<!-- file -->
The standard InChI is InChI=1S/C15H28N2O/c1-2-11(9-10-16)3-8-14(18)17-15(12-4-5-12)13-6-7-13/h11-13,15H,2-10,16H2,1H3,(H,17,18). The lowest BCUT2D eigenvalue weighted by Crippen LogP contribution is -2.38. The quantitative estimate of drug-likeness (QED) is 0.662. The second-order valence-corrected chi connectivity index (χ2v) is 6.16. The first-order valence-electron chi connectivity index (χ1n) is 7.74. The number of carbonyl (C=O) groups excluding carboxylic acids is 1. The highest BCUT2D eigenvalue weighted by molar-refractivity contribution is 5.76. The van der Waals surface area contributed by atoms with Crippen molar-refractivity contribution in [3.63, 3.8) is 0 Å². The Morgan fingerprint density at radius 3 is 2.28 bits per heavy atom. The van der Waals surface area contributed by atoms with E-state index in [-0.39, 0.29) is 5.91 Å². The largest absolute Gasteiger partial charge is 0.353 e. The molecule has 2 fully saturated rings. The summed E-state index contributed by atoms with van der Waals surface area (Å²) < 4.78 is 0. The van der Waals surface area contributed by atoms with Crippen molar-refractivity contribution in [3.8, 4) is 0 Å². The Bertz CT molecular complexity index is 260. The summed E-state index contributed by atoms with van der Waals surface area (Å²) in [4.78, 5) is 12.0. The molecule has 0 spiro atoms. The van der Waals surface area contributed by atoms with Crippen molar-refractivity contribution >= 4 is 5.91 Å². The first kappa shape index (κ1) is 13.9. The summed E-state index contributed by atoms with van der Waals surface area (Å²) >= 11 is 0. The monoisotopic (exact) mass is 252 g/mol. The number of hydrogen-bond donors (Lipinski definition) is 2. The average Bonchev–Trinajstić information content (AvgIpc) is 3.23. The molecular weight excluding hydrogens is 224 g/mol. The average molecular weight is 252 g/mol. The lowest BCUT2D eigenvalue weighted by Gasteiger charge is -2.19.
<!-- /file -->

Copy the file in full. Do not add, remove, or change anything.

The standard InChI is InChI=1S/C15H28N2O/c1-2-11(9-10-16)3-8-14(18)17-15(12-4-5-12)13-6-7-13/h11-13,15H,2-10,16H2,1H3,(H,17,18). The lowest BCUT2D eigenvalue weighted by Crippen LogP contribution is -2.38. The quantitative estimate of drug-likeness (QED) is 0.662. The second-order valence-corrected chi connectivity index (χ2v) is 6.16. The first-order valence-electron chi connectivity index (χ1n) is 7.74. The number of carbonyl (C=O) groups excluding carboxylic acids is 1. The highest BCUT2D eigenvalue weighted by molar-refractivity contribution is 5.76. The van der Waals surface area contributed by atoms with Crippen molar-refractivity contribution in [3.63, 3.8) is 0 Å². The Morgan fingerprint density at radius 3 is 2.28 bits per heavy atom. The van der Waals surface area contributed by atoms with E-state index in [-0.39, 0.29) is 5.91 Å². The largest absolute Gasteiger partial charge is 0.353 e. The molecule has 2 fully saturated rings. The summed E-state index contributed by atoms with van der Waals surface area (Å²) < 4.78 is 0. The van der Waals surface area contributed by atoms with Crippen molar-refractivity contribution in [3.8, 4) is 0 Å². The Bertz CT molecular complexity index is 260. The summed E-state index contributed by atoms with van der Waals surface area (Å²) in [4.78, 5) is 12.0. The molecule has 0 spiro atoms. The van der Waals surface area contributed by atoms with Crippen molar-refractivity contribution >= 4 is 5.91 Å². The first kappa shape index (κ1) is 13.9. The summed E-state index contributed by atoms with van der Waals surface area (Å²) >= 11 is 0. The monoisotopic (exact) mass is 252 g/mol. The number of hydrogen-bond donors (Lipinski definition) is 2. The average Bonchev–Trinajstić information content (AvgIpc) is 3.23. The molecular weight excluding hydrogens is 224 g/mol. The average molecular weight is 252 g/mol. The lowest BCUT2D eigenvalue weighted by Gasteiger charge is -2.19.